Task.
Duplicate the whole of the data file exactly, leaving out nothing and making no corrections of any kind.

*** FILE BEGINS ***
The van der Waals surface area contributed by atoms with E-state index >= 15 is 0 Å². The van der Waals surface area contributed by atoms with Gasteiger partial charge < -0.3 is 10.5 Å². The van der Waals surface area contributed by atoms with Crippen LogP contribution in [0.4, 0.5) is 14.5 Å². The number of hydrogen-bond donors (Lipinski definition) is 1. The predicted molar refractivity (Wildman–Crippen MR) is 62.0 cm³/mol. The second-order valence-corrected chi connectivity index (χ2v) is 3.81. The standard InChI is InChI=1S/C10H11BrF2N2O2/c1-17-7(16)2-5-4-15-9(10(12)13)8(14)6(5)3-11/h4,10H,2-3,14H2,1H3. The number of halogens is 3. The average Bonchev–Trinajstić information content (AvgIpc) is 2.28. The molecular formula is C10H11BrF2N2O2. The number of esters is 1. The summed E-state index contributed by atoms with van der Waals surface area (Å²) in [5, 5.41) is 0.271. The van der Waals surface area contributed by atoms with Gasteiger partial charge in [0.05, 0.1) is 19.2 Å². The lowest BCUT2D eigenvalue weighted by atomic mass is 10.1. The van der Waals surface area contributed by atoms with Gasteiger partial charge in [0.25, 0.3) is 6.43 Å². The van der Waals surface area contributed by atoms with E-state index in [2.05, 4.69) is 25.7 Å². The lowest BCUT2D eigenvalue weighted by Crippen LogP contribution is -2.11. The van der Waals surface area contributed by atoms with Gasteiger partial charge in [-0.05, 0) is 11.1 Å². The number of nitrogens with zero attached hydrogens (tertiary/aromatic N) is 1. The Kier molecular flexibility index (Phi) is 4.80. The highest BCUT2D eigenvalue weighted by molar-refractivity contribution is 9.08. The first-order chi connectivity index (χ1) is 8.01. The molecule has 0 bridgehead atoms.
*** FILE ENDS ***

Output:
The van der Waals surface area contributed by atoms with E-state index >= 15 is 0 Å². The van der Waals surface area contributed by atoms with Gasteiger partial charge < -0.3 is 10.5 Å². The van der Waals surface area contributed by atoms with Crippen LogP contribution in [0.4, 0.5) is 14.5 Å². The number of hydrogen-bond donors (Lipinski definition) is 1. The predicted molar refractivity (Wildman–Crippen MR) is 62.0 cm³/mol. The second-order valence-corrected chi connectivity index (χ2v) is 3.81. The standard InChI is InChI=1S/C10H11BrF2N2O2/c1-17-7(16)2-5-4-15-9(10(12)13)8(14)6(5)3-11/h4,10H,2-3,14H2,1H3. The number of halogens is 3. The average Bonchev–Trinajstić information content (AvgIpc) is 2.28. The molecular formula is C10H11BrF2N2O2. The number of esters is 1. The summed E-state index contributed by atoms with van der Waals surface area (Å²) in [5, 5.41) is 0.271. The van der Waals surface area contributed by atoms with Gasteiger partial charge in [0.05, 0.1) is 19.2 Å². The lowest BCUT2D eigenvalue weighted by atomic mass is 10.1. The van der Waals surface area contributed by atoms with Gasteiger partial charge in [0.25, 0.3) is 6.43 Å². The van der Waals surface area contributed by atoms with E-state index in [2.05, 4.69) is 25.7 Å². The lowest BCUT2D eigenvalue weighted by Crippen LogP contribution is -2.11. The van der Waals surface area contributed by atoms with Gasteiger partial charge in [-0.05, 0) is 11.1 Å². The number of nitrogens with zero attached hydrogens (tertiary/aromatic N) is 1. The Kier molecular flexibility index (Phi) is 4.80. The highest BCUT2D eigenvalue weighted by molar-refractivity contribution is 9.08. The first-order chi connectivity index (χ1) is 8.01. The molecule has 0 bridgehead atoms.